Researchers at the University of Michigan have discovered multiple security flaws in Samsung’s SmartThings Internet of Things consumer platform, allowing them to hack into the platform's automation system and gain control over a user’s home system. The discovery casts significant doubt on the ability of IoT software to expand into broader markets where companies are more concerned about security issues.
"At least today, with the one public IoT software platform we looked at, which has been around for several years, there are significant design vulnerabilities from a security perspective," said Atul Prakash, U-M professor of computer science and engineering, in a statement. "I would say it's okay to use as a hobby right now, but I wouldn't use it where security is paramount."
According to the university's research paper, the researchers wanted to determine the ways emerging, programmable, smart homes could be vulnerable to attacks, and what those attacks might entail. The researchers described the paper as the first in-depth empirical security analysis of a popular emerging smart home programming platform.
The researchers said they made two key discoveries. For one thing, although SmartThings implements a privilege separation model, SmartApps can be overprivileged, they said. Overprivilege is a security design flaw that lets an app gain access to more operations on protected resources than it requires to complete its claimed functionality.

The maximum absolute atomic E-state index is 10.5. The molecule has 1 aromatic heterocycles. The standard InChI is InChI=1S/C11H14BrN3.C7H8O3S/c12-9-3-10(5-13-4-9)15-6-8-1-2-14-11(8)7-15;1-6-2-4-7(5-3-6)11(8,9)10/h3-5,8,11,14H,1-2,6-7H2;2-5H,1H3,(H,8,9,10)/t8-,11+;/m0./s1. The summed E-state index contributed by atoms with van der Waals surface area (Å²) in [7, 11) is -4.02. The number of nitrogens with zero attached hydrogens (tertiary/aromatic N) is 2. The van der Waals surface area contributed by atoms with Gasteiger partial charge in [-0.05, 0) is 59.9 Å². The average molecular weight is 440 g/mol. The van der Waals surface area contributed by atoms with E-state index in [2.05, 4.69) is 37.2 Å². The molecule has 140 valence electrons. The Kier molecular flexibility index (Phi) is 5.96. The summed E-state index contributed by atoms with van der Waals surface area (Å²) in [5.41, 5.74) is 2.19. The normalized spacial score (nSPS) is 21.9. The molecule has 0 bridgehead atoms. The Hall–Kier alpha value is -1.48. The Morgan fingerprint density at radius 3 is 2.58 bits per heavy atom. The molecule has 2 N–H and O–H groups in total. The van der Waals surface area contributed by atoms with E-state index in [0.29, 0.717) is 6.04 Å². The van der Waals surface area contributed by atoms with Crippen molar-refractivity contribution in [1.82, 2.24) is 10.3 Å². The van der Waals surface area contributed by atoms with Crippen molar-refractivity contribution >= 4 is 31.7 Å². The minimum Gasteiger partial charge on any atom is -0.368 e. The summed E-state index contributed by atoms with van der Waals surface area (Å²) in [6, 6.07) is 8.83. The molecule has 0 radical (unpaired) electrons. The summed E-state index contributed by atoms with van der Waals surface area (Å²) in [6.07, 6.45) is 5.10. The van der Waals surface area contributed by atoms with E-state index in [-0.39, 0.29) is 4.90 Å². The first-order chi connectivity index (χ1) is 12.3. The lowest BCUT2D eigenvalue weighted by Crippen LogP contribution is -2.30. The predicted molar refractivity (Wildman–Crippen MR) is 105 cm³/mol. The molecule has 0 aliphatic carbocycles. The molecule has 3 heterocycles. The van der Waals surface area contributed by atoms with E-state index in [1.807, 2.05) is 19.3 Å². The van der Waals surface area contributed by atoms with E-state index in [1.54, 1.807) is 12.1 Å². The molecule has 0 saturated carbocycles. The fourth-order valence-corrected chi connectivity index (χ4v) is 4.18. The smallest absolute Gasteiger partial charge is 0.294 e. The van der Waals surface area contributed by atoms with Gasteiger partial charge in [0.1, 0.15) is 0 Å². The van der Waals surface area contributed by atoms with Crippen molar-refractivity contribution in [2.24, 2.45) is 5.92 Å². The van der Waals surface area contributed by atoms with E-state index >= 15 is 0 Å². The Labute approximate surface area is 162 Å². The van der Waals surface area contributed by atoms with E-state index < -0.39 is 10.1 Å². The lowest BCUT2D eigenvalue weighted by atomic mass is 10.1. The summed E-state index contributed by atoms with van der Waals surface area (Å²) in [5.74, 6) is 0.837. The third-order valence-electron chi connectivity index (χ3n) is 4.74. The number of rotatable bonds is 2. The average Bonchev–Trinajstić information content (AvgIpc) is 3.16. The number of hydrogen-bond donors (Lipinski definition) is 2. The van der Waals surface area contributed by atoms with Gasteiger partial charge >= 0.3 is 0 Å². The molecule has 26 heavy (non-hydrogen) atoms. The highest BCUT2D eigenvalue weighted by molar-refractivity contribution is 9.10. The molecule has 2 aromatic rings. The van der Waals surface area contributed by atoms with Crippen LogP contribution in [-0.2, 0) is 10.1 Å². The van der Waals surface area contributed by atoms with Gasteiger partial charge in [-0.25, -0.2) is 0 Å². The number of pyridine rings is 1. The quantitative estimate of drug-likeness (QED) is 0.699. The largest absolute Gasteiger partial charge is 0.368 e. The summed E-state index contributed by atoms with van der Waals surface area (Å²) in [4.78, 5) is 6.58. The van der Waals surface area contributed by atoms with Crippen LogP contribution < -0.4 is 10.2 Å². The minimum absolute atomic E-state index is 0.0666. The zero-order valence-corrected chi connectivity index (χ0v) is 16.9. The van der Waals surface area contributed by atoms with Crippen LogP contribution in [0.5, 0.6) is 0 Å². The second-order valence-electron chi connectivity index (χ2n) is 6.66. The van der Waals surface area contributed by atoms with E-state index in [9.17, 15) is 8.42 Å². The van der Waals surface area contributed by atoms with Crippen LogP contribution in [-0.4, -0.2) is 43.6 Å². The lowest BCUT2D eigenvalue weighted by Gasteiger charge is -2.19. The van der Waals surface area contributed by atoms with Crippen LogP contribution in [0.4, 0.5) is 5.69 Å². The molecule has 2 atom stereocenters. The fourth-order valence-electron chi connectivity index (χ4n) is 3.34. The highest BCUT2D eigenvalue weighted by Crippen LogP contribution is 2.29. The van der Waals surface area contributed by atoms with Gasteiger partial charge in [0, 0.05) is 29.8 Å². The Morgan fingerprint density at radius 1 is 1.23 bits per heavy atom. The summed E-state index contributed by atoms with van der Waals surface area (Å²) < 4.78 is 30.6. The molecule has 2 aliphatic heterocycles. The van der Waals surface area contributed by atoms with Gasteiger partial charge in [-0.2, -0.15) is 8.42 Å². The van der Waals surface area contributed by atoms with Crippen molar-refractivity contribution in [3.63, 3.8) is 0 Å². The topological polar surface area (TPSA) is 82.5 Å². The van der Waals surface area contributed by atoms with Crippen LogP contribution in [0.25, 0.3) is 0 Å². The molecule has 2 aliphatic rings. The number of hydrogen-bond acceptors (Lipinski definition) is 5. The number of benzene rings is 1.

For instance, a battery manager app only need access to read battery levels of devices. However, if the app can also issue operations to control the on/off status of a device, the app would be overprivileged. The researchers said they found two forms of overprivilege in the SmartThings platform. First, coarse-grained capabilities lead to over 55 percent of existing SmartApps to be overprivileged.
The researchers also discovered that coarse SmartApp-SmartDevice binding leads to SmartApps gaining access to operations they did not explicitly ask for. The research team said that their analysis revealed that 42 percent of existing SmartApps are overprivileged in this way.
The second major discovery revolves around the SmartThings event subsystem, which devices use to communicate asynchronously with SmartApps via events. The researchers found that the SmartThings event subsystem does not sufficiently protect events that carry sensitive information such as lock pincodes. That vulnerability could let hackers secretly plant door lock codes, steal existing door lock codes, disable vacation mode of a home, and induce a fake fire alarm, they said.
“Recently, several competing smart home programming frameworks that support third party app development have emerged,” the researchers wrote in a summary of their paper. “These frameworks provide tangible benefits to users, but can also expose users to significant security risks.”
The research team said that they chose the Samsung's SmartThings platform for their test because it has the largest number of apps among the currently available smart home platforms, and supports a broad range of devices including motion sensors, fire alarms, and door locks.
Image Credit: Samsung’s SmartThings home monitoring system (pictured above) via Samsung.